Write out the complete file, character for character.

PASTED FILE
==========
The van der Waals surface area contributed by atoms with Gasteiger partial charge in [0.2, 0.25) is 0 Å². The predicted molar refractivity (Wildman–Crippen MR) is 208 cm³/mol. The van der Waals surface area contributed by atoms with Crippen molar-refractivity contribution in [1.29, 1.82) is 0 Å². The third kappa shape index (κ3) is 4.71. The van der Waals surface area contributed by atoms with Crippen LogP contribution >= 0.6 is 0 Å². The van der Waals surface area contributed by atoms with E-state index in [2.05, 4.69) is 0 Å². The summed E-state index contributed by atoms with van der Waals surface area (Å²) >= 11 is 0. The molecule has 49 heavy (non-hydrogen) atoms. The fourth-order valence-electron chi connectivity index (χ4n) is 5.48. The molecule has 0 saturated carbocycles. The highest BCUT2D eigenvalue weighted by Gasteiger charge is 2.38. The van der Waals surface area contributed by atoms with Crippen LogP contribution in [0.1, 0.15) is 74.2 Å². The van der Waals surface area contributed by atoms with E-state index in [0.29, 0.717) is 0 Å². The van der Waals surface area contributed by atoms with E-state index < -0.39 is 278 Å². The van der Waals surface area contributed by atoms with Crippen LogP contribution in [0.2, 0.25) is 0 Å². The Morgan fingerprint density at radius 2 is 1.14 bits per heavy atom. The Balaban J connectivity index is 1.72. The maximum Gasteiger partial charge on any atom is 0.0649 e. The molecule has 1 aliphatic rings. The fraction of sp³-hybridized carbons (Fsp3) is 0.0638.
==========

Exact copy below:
The van der Waals surface area contributed by atoms with Gasteiger partial charge in [0.2, 0.25) is 0 Å². The predicted molar refractivity (Wildman–Crippen MR) is 208 cm³/mol. The van der Waals surface area contributed by atoms with Crippen molar-refractivity contribution in [1.29, 1.82) is 0 Å². The third kappa shape index (κ3) is 4.71. The van der Waals surface area contributed by atoms with Crippen LogP contribution >= 0.6 is 0 Å². The van der Waals surface area contributed by atoms with E-state index in [2.05, 4.69) is 0 Å². The summed E-state index contributed by atoms with van der Waals surface area (Å²) >= 11 is 0. The molecule has 49 heavy (non-hydrogen) atoms. The fourth-order valence-electron chi connectivity index (χ4n) is 5.48. The molecule has 0 saturated carbocycles. The highest BCUT2D eigenvalue weighted by Gasteiger charge is 2.38. The van der Waals surface area contributed by atoms with Crippen LogP contribution in [0.1, 0.15) is 74.2 Å². The van der Waals surface area contributed by atoms with E-state index in [0.29, 0.717) is 0 Å². The van der Waals surface area contributed by atoms with E-state index < -0.39 is 278 Å². The van der Waals surface area contributed by atoms with Crippen LogP contribution in [0.2, 0.25) is 0 Å². The Morgan fingerprint density at radius 2 is 1.14 bits per heavy atom. The Balaban J connectivity index is 1.72. The maximum Gasteiger partial charge on any atom is 0.0649 e. The molecule has 1 aliphatic rings. The fraction of sp³-hybridized carbons (Fsp3) is 0.0638.